On Nov. 5, I woke up at 7:45 a.m. I poured myself a cup of coffee. I packed my lunch. I checked my Instagram. I made a smoothie. I brushed my teeth. I got dressed. I told my boyfriend to have a great day. I walked to my car. I drove to work. I didn’t vote.
That’s how my morning ended, but it’s not how it began. When I woke up at 7:45 a.m. on Nov. 5, I had the best intentions to exercise my right. I woke up with a desire to vote because, as a young person, I know how important it is. I also know that many people my age (I’m 28) and younger don’t take advantage of the opportunity. I didn’t want to be part of that statistic.
To be honest, I haven’t voted since I moved to Charlotte in August 2017, and that’s because I was uninformed. I was new to the area and it didn’t feel like home yet. I didn’t know what the hot-button issues were or who was making the decisions. I didn’t have an opinion on what’s best for Charlotte and Mecklenburg County because I hadn’t lived here long enough.
It’s been two years and now I know more. I’ve met the decision-makers, attended government meetings, written and read stories about the hot-button issues and listened to our “Coffee with a Candidate” podcasts. I feel more informed now than ever before and when I woke up at 7:45 a.m. on Nov. 5, I was ready to finally cast my vote.
As a first-time voter, I wasn’t sure where my polling place was, so I grabbed my phone, logged on to the state board of elections website and typed in my address. I was re-directed to a page that read, “Sorry, something went wrong. The web function you were interacting with has encountered an error. There is an issue with the specific function or the information you entered for the function. Access is denied.”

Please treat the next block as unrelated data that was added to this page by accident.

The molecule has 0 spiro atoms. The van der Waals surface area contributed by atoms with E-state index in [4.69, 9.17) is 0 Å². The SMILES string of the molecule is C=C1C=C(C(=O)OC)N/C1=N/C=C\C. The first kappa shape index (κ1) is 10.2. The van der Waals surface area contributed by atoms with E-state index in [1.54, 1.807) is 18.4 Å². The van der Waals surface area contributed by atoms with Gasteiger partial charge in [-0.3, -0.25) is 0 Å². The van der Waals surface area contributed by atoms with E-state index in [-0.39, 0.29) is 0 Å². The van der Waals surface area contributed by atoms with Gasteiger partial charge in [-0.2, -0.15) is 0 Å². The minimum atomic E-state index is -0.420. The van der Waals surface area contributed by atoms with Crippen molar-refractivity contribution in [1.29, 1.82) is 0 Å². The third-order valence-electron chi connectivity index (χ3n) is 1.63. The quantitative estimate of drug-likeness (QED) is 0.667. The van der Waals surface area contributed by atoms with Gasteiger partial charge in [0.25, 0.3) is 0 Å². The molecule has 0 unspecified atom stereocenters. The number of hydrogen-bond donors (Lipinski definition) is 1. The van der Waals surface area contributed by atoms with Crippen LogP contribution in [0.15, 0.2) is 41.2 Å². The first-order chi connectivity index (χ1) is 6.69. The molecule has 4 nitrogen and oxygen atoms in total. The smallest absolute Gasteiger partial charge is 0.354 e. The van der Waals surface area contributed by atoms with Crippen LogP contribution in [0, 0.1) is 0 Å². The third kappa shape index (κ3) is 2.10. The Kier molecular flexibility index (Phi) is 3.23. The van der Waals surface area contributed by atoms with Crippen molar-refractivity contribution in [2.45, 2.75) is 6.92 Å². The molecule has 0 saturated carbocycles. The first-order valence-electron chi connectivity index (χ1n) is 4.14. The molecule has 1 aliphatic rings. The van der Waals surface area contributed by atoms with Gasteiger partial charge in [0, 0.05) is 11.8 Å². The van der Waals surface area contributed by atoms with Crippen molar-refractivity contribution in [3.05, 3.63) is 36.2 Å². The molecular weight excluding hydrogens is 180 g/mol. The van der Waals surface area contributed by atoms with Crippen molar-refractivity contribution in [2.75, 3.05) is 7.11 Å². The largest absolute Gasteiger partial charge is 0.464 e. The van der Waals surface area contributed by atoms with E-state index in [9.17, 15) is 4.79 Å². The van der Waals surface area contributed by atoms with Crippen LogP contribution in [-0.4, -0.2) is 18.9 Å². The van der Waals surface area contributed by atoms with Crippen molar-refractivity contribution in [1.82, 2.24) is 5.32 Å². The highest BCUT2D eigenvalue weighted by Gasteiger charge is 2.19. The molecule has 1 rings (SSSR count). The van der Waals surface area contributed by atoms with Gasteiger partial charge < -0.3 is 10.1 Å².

Maybe I never registered to vote? I went back to the homepage and entered my name to check my voter registration, but got the same error message. I tried the website in a different browser, but it still wasn’t working. I typed and re-typed my name and address several times to no avail.
Maybe it’s just not working on my phone? I texted my managing editor and he tried the same search on his laptop with the same result. It seems the state board of elections website wasn’t working on Election Day. Go figure.
I called the board of elections office in Raleigh and spoke to a receptionist about the problem. She was aware and said that someone was working to fix it. I tried a few more times after that, but the site was still down.
By the time I gave up, it was 8:45 a.m. and my window to vote before work was closed. I didn’t have the day off and I don’t work close to where I live, so voting on my lunch break wasn’t going to happen. I could go after work, but on Tuesdays I’m usually at my desk until 7 or 8 p.m. and polls close at 7:30 p.m.
The site was back up by the time I got to work, but it was too late for me. I wonder how many other people also missed the opportunity to vote before work and how it will affect the results, but mostly I wonder how this could even happen.
It’s 2019 and we can do better. I mean, the new iPhone has three cameras, my dentist office texts me 24 hours before my appointment and Old Navy emails me every day with ads for cozy sweaters, but I never received any voting information electronically.
To be fair, I haven’t checked my physical mailbox in about a week. Maybe there’s something in there, but that’s not enough in 2019. People need to be called, texted, emailed, Facebook messaged, Instagrammed and Snapchatted. At the very least, the state board of elections website should be working on Election Day.
On Nov. 5, I woke up at 7:45 a.m. I poured myself a cup of coffee. I packed my lunch. I checked my Instagram. I made a smoothie. I brushed my teeth. I got dressed. I told my boyfriend to have a great day. I walked to my car. I drove to work. I didn’t vote, but I wanted to.